January 27, 2009

    Melonie, HAPPY BIRTHDAY!
    I love who you’ve become. You are beautiful.

    So, I am a few years shy of forty, and lately I’ve been thinking of all the things I want to do before then. Like I want to get my black belt in tae kwon do (really. I am about halfway through the curriculum) and I want to write a novel (sadly, my fiction writing is bad. But I have a few years to work on it).

    Does anyone else have goals/plans like these? Did they work out?

  7. Jennie

    January 27, 2009

    I’m kind of excited about turning 40. I plan on looking utterly fabulous. I haven’t quite achieved that at 37, but I’ve got a few years to perfect myself.

    P.S.When I read this I initially thought, “She named her cat Forty?” Obviously my mental capabilities have already deserted me.

  8. dalene

    January 27, 2009

    Happy Birthday Melonie! I love this post. I have embraced my forties just as eagerly as I have embraced my scars, my grey hairs and everything I’ve learned from the all the hard knocks…and I’m not looking back.


  9. Michelle L.

    January 27, 2009

    Lovely post Melonie. And Happy Birthday!

    Emily M.– My husband turns 40 Friday and I have a year to go. And yes, I had a lot of goals/expectations before we turned 40. If you look at my mental list of goals we are absolute and total failures– but I know that’s not true. Life gave us other challenges…and I pray we have a few more years ahead of us…

  10. TJ Hirst

    January 27, 2009

    My husband turned 40 this week and I’m following in “a bit”. Although it wasn’t my day, discouraging depression for led up to his day followed by a bit of hope that the next half comes with a little more wisdom that the first.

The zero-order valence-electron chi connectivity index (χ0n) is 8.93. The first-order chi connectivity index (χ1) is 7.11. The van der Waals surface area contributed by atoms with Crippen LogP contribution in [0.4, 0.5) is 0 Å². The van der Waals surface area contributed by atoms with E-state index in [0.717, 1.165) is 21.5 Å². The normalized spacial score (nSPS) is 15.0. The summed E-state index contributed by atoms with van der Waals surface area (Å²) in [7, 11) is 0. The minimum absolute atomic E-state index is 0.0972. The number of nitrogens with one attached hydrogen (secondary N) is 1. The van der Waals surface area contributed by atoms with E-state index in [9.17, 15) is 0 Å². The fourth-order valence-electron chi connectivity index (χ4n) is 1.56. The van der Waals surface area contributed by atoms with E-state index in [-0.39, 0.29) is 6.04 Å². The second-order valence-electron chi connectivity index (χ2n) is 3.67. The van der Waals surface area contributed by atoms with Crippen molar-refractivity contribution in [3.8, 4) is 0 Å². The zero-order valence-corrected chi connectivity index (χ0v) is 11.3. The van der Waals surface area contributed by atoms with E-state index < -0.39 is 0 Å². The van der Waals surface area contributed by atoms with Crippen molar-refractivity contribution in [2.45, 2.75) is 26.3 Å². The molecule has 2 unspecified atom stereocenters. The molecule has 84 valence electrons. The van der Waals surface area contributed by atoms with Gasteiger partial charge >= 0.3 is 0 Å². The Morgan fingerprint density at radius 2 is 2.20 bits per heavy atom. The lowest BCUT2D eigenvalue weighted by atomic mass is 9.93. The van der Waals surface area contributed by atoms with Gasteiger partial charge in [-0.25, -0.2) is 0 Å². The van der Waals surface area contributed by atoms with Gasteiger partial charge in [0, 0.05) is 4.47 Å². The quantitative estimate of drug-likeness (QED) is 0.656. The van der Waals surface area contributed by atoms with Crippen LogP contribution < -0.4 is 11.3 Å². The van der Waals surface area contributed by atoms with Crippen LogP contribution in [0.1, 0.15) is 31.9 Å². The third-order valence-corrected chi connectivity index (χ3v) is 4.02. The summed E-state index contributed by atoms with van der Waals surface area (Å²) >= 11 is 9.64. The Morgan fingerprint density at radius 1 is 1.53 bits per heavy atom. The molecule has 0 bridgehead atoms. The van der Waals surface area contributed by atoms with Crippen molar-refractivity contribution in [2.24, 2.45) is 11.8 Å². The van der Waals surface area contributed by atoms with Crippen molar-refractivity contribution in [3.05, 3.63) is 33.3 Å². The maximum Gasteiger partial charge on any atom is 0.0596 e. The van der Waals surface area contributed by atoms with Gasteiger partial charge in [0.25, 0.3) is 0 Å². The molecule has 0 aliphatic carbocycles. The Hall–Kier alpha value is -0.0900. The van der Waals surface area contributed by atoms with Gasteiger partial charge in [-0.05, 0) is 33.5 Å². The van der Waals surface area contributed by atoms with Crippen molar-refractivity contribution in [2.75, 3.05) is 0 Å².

11. Mommom

    January 27, 2009

    My 20’s really knocked me for a loop emotionally, physically, mentally… shoot I was so ready for my thirties. I do get down, I get frustrated, we’ve had some major stuff happen in our family. I ache and there are things going on with me that I thought I still had a few years before I’d get to experience. But my thirties were still much better than my twenties.

    And I’m really looking forward to being forty soon.

  12. Sue

    January 27, 2009

    I’d have to say that the forties were good years for me, for the most part anyway.

    To answer Emily M.’s question, I was 45 when my first book was published and 47 for the second one. I also started getting my poetry published when I was in my 40’s and wrote a weekly column on parenting for Mormon-Life (Deseret Book). Also in answer to Emily, my little sister is 45 and just got her black belt. In other words, it’s never too late!

    Family-wise, two of my children went on missions and one got married while I was in my 40’s.

    So enjoy the official onset of “middle age”! Why not? =)

  13. Melonie

    January 27, 2009

    Thank you to all for your responses. You are all such amazing women to open up and share about your lives, the heartaches, struggles, and successes. I’m so grateful we have this forum! We learn from each other.

  14. Sue

    January 27, 2009

    I don’t like thinking about my age. I’m 36 and my birthday is next month. I’m not looking forward to it. It’s not that I mind turning 37 really, even though I still feel about 24, it’s just knowing that now I’m one year closer to death.

  15. Giggles

    January 27, 2009

    I turned 30 last summer and loved it. Being 30 is so much better than being 29. I can’t understand why people would want to say they are 29 forever. 30 is turning out to be a much better year for me.

    Congratulations on forty!

  16. Kay

    January 28, 2009